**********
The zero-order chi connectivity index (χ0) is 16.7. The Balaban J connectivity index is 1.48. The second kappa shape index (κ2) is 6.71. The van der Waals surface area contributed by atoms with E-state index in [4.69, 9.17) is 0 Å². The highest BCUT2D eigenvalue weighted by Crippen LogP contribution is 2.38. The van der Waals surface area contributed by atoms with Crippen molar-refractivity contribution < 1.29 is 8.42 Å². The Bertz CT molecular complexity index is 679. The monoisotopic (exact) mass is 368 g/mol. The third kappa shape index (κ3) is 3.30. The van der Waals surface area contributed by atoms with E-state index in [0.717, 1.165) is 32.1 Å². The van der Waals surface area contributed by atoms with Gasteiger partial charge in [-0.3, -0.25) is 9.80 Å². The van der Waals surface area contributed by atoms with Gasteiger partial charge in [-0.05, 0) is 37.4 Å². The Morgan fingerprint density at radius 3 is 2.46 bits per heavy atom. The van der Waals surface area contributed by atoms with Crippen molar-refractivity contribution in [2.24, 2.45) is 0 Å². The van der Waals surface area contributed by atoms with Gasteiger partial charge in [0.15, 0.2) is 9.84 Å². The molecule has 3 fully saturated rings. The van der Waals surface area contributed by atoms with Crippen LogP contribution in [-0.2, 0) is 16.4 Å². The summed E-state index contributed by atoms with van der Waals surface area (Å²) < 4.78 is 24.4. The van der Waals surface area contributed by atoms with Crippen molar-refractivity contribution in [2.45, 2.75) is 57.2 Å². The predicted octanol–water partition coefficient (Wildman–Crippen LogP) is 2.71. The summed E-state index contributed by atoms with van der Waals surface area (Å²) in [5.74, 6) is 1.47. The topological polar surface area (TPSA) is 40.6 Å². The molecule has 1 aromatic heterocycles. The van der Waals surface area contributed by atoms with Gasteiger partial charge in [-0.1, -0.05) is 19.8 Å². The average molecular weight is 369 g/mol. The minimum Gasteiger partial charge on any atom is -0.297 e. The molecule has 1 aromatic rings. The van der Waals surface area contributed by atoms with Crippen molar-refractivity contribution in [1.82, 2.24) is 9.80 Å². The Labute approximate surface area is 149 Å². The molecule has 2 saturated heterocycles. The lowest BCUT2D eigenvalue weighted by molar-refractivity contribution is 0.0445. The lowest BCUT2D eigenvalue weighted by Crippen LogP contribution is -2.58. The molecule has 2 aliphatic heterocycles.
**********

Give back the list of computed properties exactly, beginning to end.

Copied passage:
The zero-order chi connectivity index (χ0) is 16.7. The Balaban J connectivity index is 1.48. The second kappa shape index (κ2) is 6.71. The van der Waals surface area contributed by atoms with E-state index in [4.69, 9.17) is 0 Å². The highest BCUT2D eigenvalue weighted by Crippen LogP contribution is 2.38. The van der Waals surface area contributed by atoms with Crippen molar-refractivity contribution < 1.29 is 8.42 Å². The Bertz CT molecular complexity index is 679. The monoisotopic (exact) mass is 368 g/mol. The third kappa shape index (κ3) is 3.30. The van der Waals surface area contributed by atoms with E-state index in [0.717, 1.165) is 32.1 Å². The van der Waals surface area contributed by atoms with Gasteiger partial charge in [-0.3, -0.25) is 9.80 Å². The van der Waals surface area contributed by atoms with Gasteiger partial charge in [-0.05, 0) is 37.4 Å². The Morgan fingerprint density at radius 3 is 2.46 bits per heavy atom. The van der Waals surface area contributed by atoms with Crippen molar-refractivity contribution in [2.24, 2.45) is 0 Å². The van der Waals surface area contributed by atoms with Gasteiger partial charge in [0.15, 0.2) is 9.84 Å². The molecule has 3 fully saturated rings. The van der Waals surface area contributed by atoms with Crippen LogP contribution in [-0.2, 0) is 16.4 Å². The summed E-state index contributed by atoms with van der Waals surface area (Å²) < 4.78 is 24.4. The van der Waals surface area contributed by atoms with Crippen molar-refractivity contribution in [2.45, 2.75) is 57.2 Å². The predicted octanol–water partition coefficient (Wildman–Crippen LogP) is 2.71. The summed E-state index contributed by atoms with van der Waals surface area (Å²) in [5.74, 6) is 1.47. The topological polar surface area (TPSA) is 40.6 Å². The molecule has 1 aromatic heterocycles. The van der Waals surface area contributed by atoms with Gasteiger partial charge in [-0.1, -0.05) is 19.8 Å². The average molecular weight is 369 g/mol. The minimum Gasteiger partial charge on any atom is -0.297 e. The molecule has 1 aromatic rings. The van der Waals surface area contributed by atoms with Crippen molar-refractivity contribution in [1.82, 2.24) is 9.80 Å². The Labute approximate surface area is 149 Å². The molecule has 2 saturated heterocycles. The lowest BCUT2D eigenvalue weighted by molar-refractivity contribution is 0.0445. The lowest BCUT2D eigenvalue weighted by Crippen LogP contribution is -2.58. The molecule has 2 aliphatic heterocycles.